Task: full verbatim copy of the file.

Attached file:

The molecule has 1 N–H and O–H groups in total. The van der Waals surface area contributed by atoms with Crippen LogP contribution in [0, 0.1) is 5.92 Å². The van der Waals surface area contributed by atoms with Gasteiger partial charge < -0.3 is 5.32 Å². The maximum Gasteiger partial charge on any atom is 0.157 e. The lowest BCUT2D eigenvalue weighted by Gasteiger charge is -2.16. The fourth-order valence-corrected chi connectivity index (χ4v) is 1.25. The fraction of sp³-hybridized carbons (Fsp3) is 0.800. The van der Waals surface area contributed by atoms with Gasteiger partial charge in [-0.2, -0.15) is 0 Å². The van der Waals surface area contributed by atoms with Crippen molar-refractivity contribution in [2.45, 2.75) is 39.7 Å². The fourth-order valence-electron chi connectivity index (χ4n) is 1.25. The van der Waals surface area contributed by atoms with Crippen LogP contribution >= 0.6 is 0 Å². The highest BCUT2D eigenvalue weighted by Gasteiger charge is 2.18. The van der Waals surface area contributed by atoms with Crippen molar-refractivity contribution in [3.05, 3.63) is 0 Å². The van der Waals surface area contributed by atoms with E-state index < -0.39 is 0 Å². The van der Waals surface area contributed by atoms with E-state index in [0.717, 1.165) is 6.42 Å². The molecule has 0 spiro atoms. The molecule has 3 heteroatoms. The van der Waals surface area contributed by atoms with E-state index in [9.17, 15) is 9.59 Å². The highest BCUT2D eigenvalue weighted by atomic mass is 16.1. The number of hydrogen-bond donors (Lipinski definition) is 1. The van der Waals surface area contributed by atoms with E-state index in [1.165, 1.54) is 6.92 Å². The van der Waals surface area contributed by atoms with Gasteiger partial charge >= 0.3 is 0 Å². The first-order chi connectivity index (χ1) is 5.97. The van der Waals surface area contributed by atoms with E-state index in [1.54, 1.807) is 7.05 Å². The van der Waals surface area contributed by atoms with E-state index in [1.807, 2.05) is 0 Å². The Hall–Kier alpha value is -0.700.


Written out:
The molecule has 1 N–H and O–H groups in total. The van der Waals surface area contributed by atoms with Crippen LogP contribution in [0, 0.1) is 5.92 Å². The van der Waals surface area contributed by atoms with Gasteiger partial charge < -0.3 is 5.32 Å². The maximum Gasteiger partial charge on any atom is 0.157 e. The lowest BCUT2D eigenvalue weighted by Gasteiger charge is -2.16. The fourth-order valence-corrected chi connectivity index (χ4v) is 1.25. The fraction of sp³-hybridized carbons (Fsp3) is 0.800. The van der Waals surface area contributed by atoms with Gasteiger partial charge in [-0.2, -0.15) is 0 Å². The van der Waals surface area contributed by atoms with Crippen molar-refractivity contribution in [2.45, 2.75) is 39.7 Å². The fourth-order valence-electron chi connectivity index (χ4n) is 1.25. The van der Waals surface area contributed by atoms with Crippen LogP contribution >= 0.6 is 0 Å². The highest BCUT2D eigenvalue weighted by Gasteiger charge is 2.18. The van der Waals surface area contributed by atoms with Crippen molar-refractivity contribution in [3.05, 3.63) is 0 Å². The van der Waals surface area contributed by atoms with E-state index < -0.39 is 0 Å². The van der Waals surface area contributed by atoms with E-state index in [0.717, 1.165) is 6.42 Å². The molecule has 0 spiro atoms. The molecule has 3 heteroatoms. The van der Waals surface area contributed by atoms with E-state index in [9.17, 15) is 9.59 Å². The highest BCUT2D eigenvalue weighted by atomic mass is 16.1. The number of hydrogen-bond donors (Lipinski definition) is 1. The van der Waals surface area contributed by atoms with E-state index in [1.165, 1.54) is 6.92 Å². The van der Waals surface area contributed by atoms with Gasteiger partial charge >= 0.3 is 0 Å². The first-order chi connectivity index (χ1) is 5.97. The van der Waals surface area contributed by atoms with E-state index in [1.54, 1.807) is 7.05 Å². The van der Waals surface area contributed by atoms with E-state index in [1.807, 2.05) is 0 Å². The Hall–Kier alpha value is -0.700.